Olowu resumes as founding dean of AUN’s Law Faculty

AUN. PHOTO; Skyscrapercity

AUN. PHOTO; Skyscrapercity

A South Africa-based Nigerian legal luminary, Dr. Oladejo Justus Olowu, Monday resumed as the founding dean of law at the American University of Nigeria (AUN).

AUN is expected to apply for accreditation for its law programme later this year, according to an official statement released in Yola, Adamawa State, by the institution.

Olowu, who practiced before going into lecturing, worked as Professor of Law and Director of Postgraduate Studies and Research at the North-West University (NWU), Mafikeng, South Africa, having joined the NWU in January 2010. He previously worked for Walter Sisulu University and University of Fort Hare, both in South Africa.

“With his impressive background, credentials and experience, all of us at AUN are thrilled to welcome Dr. Olowu as our founding dean,” said AUN’s President, Dr. Margee Ensign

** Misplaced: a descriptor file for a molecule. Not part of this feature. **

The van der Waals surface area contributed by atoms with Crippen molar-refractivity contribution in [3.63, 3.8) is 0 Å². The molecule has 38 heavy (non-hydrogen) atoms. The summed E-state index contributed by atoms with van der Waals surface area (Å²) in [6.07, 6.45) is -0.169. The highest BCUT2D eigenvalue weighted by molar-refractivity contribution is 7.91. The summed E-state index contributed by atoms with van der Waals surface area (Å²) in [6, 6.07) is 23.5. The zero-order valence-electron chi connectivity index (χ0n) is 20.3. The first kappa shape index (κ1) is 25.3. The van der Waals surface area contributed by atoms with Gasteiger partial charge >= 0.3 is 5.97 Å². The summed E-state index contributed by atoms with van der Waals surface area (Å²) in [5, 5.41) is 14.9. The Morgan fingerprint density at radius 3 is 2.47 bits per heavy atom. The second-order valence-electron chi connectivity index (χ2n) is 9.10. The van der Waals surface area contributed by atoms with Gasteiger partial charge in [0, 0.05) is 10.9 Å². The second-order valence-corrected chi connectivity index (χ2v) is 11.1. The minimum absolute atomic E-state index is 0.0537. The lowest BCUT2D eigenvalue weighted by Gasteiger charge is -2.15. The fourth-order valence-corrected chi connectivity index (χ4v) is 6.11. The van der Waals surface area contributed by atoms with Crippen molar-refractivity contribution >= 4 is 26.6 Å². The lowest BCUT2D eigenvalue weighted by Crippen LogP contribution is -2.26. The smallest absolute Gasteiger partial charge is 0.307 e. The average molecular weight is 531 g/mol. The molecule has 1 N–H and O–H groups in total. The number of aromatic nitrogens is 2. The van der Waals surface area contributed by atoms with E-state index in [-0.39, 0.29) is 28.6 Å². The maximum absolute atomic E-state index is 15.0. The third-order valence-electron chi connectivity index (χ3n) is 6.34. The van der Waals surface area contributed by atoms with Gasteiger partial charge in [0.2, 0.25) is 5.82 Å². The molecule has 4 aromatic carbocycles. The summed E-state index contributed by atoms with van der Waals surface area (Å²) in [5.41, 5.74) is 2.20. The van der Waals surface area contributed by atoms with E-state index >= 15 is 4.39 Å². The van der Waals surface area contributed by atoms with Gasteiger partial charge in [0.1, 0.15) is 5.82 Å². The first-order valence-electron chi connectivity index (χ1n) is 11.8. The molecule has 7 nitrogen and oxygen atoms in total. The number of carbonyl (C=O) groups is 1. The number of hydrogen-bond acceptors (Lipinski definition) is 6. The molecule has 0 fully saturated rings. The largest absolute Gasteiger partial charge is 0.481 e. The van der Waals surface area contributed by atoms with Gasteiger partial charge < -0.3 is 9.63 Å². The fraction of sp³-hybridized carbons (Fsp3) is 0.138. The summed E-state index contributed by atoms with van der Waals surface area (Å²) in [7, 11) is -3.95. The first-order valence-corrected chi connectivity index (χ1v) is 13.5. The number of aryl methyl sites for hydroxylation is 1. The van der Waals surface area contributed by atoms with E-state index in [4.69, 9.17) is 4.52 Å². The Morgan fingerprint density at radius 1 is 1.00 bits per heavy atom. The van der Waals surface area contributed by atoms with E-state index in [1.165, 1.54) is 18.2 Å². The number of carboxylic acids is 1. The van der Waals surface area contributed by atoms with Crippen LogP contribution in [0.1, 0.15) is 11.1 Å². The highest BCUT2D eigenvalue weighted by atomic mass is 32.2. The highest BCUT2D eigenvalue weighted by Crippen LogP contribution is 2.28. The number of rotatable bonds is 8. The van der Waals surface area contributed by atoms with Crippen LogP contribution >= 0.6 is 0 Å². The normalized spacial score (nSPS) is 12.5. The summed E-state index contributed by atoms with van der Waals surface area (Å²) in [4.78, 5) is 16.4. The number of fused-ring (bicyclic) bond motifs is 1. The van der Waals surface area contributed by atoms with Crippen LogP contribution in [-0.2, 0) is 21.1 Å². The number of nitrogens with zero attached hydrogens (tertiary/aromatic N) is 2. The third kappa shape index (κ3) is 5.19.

On his vision for the new job, Olowu said, “My focus is on how to jump-start our Faculty of Law on a glorious scale. That must be our commitment.”

After his first degree, Olowu proceeded to the Nigerian Law School and was subsequently called to the Nigerian Bar in 1992. He has two masters’ of law degrees from the Obafemi Awolowo University, Ile-Ife, and the University of Pretoria, Pretoria, in conjunction with the University of the Western Cape, Cape Town.

At the University of Notre Dame in the United States between 2002-2004, Olowu earned the doctorate cum laude in Juridical Science, having previously been at Åbo Akademi University, Turku, Finland (2003) for the Advanced Diploma in International Human Rights Protection.

Olowu is a fellow of the Salzburg Global Seminar and holds several awards in recognition of his interdisciplinary works.

Widely published in many international peer-reviewed/refereed journals, Olowu began university teaching at the Obafemi Awolowo University, Ile-Ife (1997-2000), where he had his first law degree in 1991, going on to the University of Ibadan, Ibadan (2000-2002), University of Notre Dame in the U.S.A., and the University of the South Pacific, Vanuatu.

His teaching and research interests embrace international human rights law, public international law, comparative constitutionalism, and legal theory.



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